The song ‘Aye Ganpat’‡ in the Hindi movie ‘Shootout at Lokhandwala’ (a mouthful for the foreigner, I know) is in bad taste but not bad enough to ban, if newspaper reports are to be believed. Why ban a song, a novice may ask, what’s the word, ah, artlessly. Or guilelessly.
‡ If you want to read the lyrics, click here, and you can watch the video here.
Well, first things first, let the novice note a peculiar feature of the great land of India: in its vast complications of history, geography and religion, it has managed to create a feeling in every citizen that he is special. Special as in entitled to privileges that would have to be given first preference, common sense be damned. If I can draw a hypothetical parallel, it would be like a stricture given to media hacks that while they are interviewing a blogger talking on say, designer vaginoplasty, they cannot rush for comments to a passing-by George Clooney, for it would offend said blogger.

If you wish to know some more, don’t read my post ‘The Sacred Right To Offend’. Try some other blog.

Kalra, an advocate working for women’s rights, had argued that the song was “derogatory to the dignity of women” and violated a “fundamental right i.e. right to love with dignity”.

So, now there is a ‘right to love with dignity’? What, incidentally, is love without dignity? And what has poor hypothetical Ganpat done? But that is a digression.
Let me give you some parallel examples of how rights could very well be perceived in India:
1. If you kiss your girlfriend in my sight, you are violating my morality and right to see only things that I agree with.
2. If you find that the tickets to the movie ‘Shootout…’ are sold out, your right to watch a movie on Saturday night are violated.
3. If you build a ten-storey building next to my two storey one, you violate my right to the morning sun.
And so on. I know you will call this absurd. But isn’t this a technique in logic: reductio ad absurdum!?
This country, where people are attacked for speaking out their minds (recent examples of writer Taslima Nasrin and painter MF Hussain come to mind), is a haven for all manners of people who claim derivative ‘rights’ as fundamental rights.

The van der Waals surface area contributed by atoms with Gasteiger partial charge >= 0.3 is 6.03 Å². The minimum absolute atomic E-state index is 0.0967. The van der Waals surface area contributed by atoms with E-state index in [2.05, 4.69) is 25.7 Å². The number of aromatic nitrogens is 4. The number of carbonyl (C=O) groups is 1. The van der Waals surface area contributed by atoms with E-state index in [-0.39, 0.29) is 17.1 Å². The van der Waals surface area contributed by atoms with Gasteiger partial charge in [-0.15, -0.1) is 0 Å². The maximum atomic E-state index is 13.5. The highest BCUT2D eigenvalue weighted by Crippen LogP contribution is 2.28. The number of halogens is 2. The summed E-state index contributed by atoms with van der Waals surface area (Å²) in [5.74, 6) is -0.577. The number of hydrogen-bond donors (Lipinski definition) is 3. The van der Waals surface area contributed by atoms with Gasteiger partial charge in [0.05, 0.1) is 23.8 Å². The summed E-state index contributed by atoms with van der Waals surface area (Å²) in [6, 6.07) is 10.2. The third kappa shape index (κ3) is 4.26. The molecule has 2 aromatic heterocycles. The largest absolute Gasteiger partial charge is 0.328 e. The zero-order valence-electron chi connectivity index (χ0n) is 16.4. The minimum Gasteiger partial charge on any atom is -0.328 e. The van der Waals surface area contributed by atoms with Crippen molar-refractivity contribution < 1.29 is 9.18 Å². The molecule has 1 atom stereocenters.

The moment I hear the words ‘public good’, ‘indecency’, ‘objectification of women’, and many more modern-day bromides, my BS meter starts ringing wildly.
I go crazy at the noise, and escape it by going into my blog.
So, you tell me:
I love this song. It’s gangsta rap, Bollywood-style. I have poor taste. Do I have a right to it?

16 responses to “GANG RAP: IS BAD TASTE A RIGHT?

  1. Ofcourse u do , dockie 🙂
    It will be freely available now that its banned !
    I have a copy of ‘satanic verses’…not that I understood anything…but u know…

    I have poor taste. //
    I thgt u like ‘thayir vadais’ 😦

    No, its not banned yet. Yes, I like thair vadais, too!

  2. Why not, as long as you don’t force other to enjoy it! By this I mean blaring it out loud on your lawn late into the night so that neighbours are disturbed! I am saying this because I have been at the receiving end far too often, having lived next to ganesh mandals in pune and that too during my final exams! and when i say loud, i mean cacophonic!

    Right to sleep in peace should be enshrined in the Constitution! But then, there are already decibel level restrictions you could use to protect that right!

  3. It can be said with confidence that you have not watched ‘About a Boy’, where the said boy gets into trouble for singing loudly in his school corridors the song (which this song seems ‘inspired’ by) while wearing headphones. The original song is called ‘Shake Ya Ass’ by Mystikal.

    Now as rights go, somebody could be suing the industry – somebody is, I hear – to protect their copyRIGHT which in Bollywood is taken to mean ‘we have a right to copy’.

    PS: Thanks. There is a reason why I have a nom de guerre…

    I have no doubt that every other Bollywood song or movie that is a delight is a straight life from some original. A song from the movie Swades (yeh desh hai tera) is also a lift.
    I am very impressed with you, I must say. Please feel free to join here. Its free!
    And some day, I want to hear the story behind the name….

  4. //Let me give you some parallel examples of how rights could very well be perceived in India://